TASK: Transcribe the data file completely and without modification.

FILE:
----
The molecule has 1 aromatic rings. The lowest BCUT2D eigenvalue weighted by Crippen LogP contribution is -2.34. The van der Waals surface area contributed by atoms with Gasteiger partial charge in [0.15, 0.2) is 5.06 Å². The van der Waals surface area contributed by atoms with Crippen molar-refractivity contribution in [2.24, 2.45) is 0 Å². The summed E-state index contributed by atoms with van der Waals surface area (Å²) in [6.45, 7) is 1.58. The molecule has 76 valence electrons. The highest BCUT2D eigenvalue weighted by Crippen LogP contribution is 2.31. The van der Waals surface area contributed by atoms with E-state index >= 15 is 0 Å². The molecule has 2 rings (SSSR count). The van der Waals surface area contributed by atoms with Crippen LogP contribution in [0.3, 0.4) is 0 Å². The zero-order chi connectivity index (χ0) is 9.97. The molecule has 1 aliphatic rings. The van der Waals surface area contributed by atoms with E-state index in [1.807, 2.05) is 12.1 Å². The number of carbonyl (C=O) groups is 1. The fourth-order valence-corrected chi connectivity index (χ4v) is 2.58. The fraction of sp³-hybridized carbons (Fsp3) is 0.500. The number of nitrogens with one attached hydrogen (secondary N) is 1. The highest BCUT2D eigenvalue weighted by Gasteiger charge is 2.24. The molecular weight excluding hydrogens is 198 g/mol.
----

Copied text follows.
The molecule has 1 aromatic rings. The lowest BCUT2D eigenvalue weighted by Crippen LogP contribution is -2.34. The van der Waals surface area contributed by atoms with Gasteiger partial charge in [0.15, 0.2) is 5.06 Å². The van der Waals surface area contributed by atoms with Crippen molar-refractivity contribution in [2.24, 2.45) is 0 Å². The summed E-state index contributed by atoms with van der Waals surface area (Å²) in [6.45, 7) is 1.58. The molecule has 76 valence electrons. The highest BCUT2D eigenvalue weighted by Crippen LogP contribution is 2.31. The van der Waals surface area contributed by atoms with E-state index >= 15 is 0 Å². The molecule has 2 rings (SSSR count). The van der Waals surface area contributed by atoms with Crippen LogP contribution in [0.3, 0.4) is 0 Å². The zero-order chi connectivity index (χ0) is 9.97. The molecule has 1 aliphatic rings. The van der Waals surface area contributed by atoms with E-state index in [1.807, 2.05) is 12.1 Å². The number of carbonyl (C=O) groups is 1. The fourth-order valence-corrected chi connectivity index (χ4v) is 2.58. The fraction of sp³-hybridized carbons (Fsp3) is 0.500. The number of nitrogens with one attached hydrogen (secondary N) is 1. The highest BCUT2D eigenvalue weighted by Gasteiger charge is 2.24. The molecular weight excluding hydrogens is 198 g/mol.